Miscellany:Mises comments on the creative genius
- 1 From Chapter 7, Section 3 of Human Action
- 2 From Part 1, Chapter 4 of Socialism
- 3 From Part 2, Chapter 8, Section 3 of Socialism
- 4 From Part 2, Chapter 9, Section 2 of Socialism
- 5 From the introduction to Bureaucracy
- 6 From Chapter 3 of Theory and History
- 7 From Chapter 15 of Theory and History
- 8 From Section 5 of The Anti-Capitalistic Mentality
- 9 References
Far above the millions that come and pass away tower the pioneers, the men whose deeds and ideas cut out new paths for mankind. For the pioneering genius to create is the essence of life. To live means for him to create.
The activities of these prodigious men cannot be fully subsumed under the praxeological concept of labor. They are not labor because they are for the genius not means, but ends in themselves. He lives in creating and inventing. For him there is not leisure, only intermissions of temporary sterility and frustration. His incentive is not the desire to bring about a result, but the act of producing it. The accomplishment gratifies him neither mediately nor immediately. It does not gratify him mediately because his fellow men at best are unconcerned about it, more often even greet it with taunts, sneers, and persecution. Many a genius could have used his gifts to render his life agreeable and joyful; he did not even consider such a possibility and chose the thorny path without hesitation. The genius wants to accomplish what he considers his mission, even if he knows that he moves toward his own disaster.
Neither does the genius derive immediate gratification from his creative activities. Creating is for him agony and torment, a ceaseless excruciating struggle against internal and external obstacles; it consumes and crushes him. The Austrian poet Grillparzer has depicted this in a touching poem "Farewell to Gastein." We may assume that in writing it he thought not only of his own sorrows and tribulations but also of the greater sufferings of a much greater man, of Beethoven, whose fate resembled his own and whom he understood, through devoted affection and sympathetic appreciation, better than any other of his contemporaries. Nietzsche compared himself to the flame that insatiably consumes and destroys itself. Such agonies are phenomena which have nothing in common with the connotations generally attached to the notions of work and labor, production and success, breadwinning and enjoyment of life.
The achievements of the creative innovator, his thoughts and theories, his poems, paintings, and compositions, cannot be classified praxeologically as products of labor. They are not the outcome of the employment of labor which could have been devoted to the production of other amenities for the "production" of a masterpiece of philosophy, art, or literature. Thinkers, poets, and artists are sometimes unfit to accomplish any other work. At any rate, the time and toil which they devote to creative activities are not withheld from employment for other purposes. Conditions may sometimes doom to sterility a man who would have had the power to bring forth things unheard of; they may leave him no alternative other than to die from starvation or to use all his forces in the struggle for mere physical survival. But if the genius succeeds in achieving his goals, nobody but himself pays the "costs" incurred. Goethe was perhaps in some respects hampered by his functions at the court of Weimar. But certainly he would not have accomplished more in his official duties as minister of state, theater manager, and administrator of mines if he had not written his plays, poems, and novels.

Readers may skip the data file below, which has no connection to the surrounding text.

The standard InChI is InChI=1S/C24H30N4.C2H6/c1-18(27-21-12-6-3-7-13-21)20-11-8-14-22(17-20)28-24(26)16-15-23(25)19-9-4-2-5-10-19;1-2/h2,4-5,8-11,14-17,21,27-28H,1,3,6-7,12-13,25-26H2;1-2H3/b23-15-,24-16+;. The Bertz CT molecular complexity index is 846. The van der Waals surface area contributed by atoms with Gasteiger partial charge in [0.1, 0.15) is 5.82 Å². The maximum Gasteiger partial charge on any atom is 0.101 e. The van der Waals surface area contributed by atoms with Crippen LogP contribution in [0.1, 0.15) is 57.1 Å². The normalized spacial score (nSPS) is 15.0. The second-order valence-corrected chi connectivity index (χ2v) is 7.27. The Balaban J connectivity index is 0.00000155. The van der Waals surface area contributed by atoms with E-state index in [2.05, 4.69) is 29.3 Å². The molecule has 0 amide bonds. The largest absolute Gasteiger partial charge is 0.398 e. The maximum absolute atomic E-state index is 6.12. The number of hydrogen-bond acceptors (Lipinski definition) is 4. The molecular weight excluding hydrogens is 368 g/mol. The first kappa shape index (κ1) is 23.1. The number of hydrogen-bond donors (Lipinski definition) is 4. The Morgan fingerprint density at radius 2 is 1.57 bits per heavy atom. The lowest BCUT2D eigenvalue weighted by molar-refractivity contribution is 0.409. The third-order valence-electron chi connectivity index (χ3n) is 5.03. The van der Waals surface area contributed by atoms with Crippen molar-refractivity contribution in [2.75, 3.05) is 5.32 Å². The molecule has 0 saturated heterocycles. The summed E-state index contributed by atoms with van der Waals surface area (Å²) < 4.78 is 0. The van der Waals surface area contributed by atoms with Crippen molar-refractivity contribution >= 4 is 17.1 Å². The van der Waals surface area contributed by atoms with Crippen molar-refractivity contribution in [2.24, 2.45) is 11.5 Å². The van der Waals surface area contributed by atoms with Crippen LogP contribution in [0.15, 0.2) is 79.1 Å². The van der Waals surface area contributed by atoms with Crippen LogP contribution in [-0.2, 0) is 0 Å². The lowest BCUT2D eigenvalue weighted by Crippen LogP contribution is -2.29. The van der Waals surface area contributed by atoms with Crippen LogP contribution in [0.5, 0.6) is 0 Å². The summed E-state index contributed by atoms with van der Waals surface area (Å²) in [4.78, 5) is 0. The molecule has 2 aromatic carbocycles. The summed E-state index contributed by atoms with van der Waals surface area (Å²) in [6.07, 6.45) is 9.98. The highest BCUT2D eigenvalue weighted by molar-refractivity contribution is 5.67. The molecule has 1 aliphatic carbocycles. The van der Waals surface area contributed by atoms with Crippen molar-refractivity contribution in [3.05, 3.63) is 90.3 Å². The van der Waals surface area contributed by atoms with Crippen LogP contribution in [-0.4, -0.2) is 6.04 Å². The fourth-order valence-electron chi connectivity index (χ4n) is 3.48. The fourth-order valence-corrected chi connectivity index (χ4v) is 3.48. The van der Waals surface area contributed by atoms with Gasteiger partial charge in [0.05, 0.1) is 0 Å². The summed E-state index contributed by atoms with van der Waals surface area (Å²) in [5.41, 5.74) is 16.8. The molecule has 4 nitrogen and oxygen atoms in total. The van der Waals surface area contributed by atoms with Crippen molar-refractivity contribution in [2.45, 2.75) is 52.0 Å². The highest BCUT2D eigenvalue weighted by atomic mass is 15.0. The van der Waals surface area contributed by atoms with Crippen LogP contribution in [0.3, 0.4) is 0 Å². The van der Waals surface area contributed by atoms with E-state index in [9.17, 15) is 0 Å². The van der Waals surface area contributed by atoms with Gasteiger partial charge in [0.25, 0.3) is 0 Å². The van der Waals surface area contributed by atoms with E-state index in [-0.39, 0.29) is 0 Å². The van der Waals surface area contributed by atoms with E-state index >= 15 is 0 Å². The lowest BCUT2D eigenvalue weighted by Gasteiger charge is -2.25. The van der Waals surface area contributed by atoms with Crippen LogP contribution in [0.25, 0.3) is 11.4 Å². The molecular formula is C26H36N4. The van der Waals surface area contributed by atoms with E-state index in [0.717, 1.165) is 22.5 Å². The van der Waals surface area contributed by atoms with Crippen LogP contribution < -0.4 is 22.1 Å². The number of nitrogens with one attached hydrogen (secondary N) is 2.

It is, furthermore, impossible to substitute other people's work for that of the creators. If Dante and Beethoven had not existed, one would not have been in a position to produce the Divina Commedia or the Ninth Symphony by assigning other men to these tasks. Neither society nor single individuals can substantially further the genius and his work. The highest intensity of the "demand" and the most peremptory order of the government are ineffectual. The genius does not deliver to order. Men cannot improve the natural and social conditions which bring about the creator and his creation. It is impossible to rear geniuses by eugenics, to train them by schooling, or to organize their activities. But, of course, one can organize society in such a way that no room is left for pioneers and their path-breaking.
The creative accomplishment of the genius is an ultimate fact for praxeology. It comes to pass in history as a free gift of destiny. It is by no means the result of production in the sense in which economics uses this term.
As a social institution marriage is an adjustment of the individual to the social order by which a certain field of activity, with all its tasks and requirements, is assigned to him. Exceptional natures, whose abilities lift them far above the average, cannot support the coercion which such an adjustment to the way of life of the masses must involve. The man who feels within himself the urge to devise and achieve great things, who is prepared to sacrifice his life rather than be false to his mission, will not stifle his urge for the sake of a wife and children. In the life of a genius, however loving, the woman and whatever goes with her occupy a small place. We do not speak here of those great men in whom sex was completely sublimated and turned into other channels—Kant, for example—or of those whose fiery spirit, insatiable in the pursuit of love, could not acquiesce in the inevitable disappointments of married life and hurried with restless urge from one passion to another. Even the man of genius whose married life seems to take a normal course, whose attitude to sex does not differ from that of other people, cannot in the long run feel himself bound by marriage without violating his own self. Genius does not allow itself to be hindered by any consideration for the comfort of its fellows—even of those closest to it. The ties of marriage become intolerable bonds which the genius tries to cast off or at least to loosen so as to be able to move freely. The married couple must walk side by side amid the rank and file of humanity. Whoever wishes to go his own way must break away from it. Rarely indeed is he granted the happiness of finding a woman willing and able to go with him on his solitary path.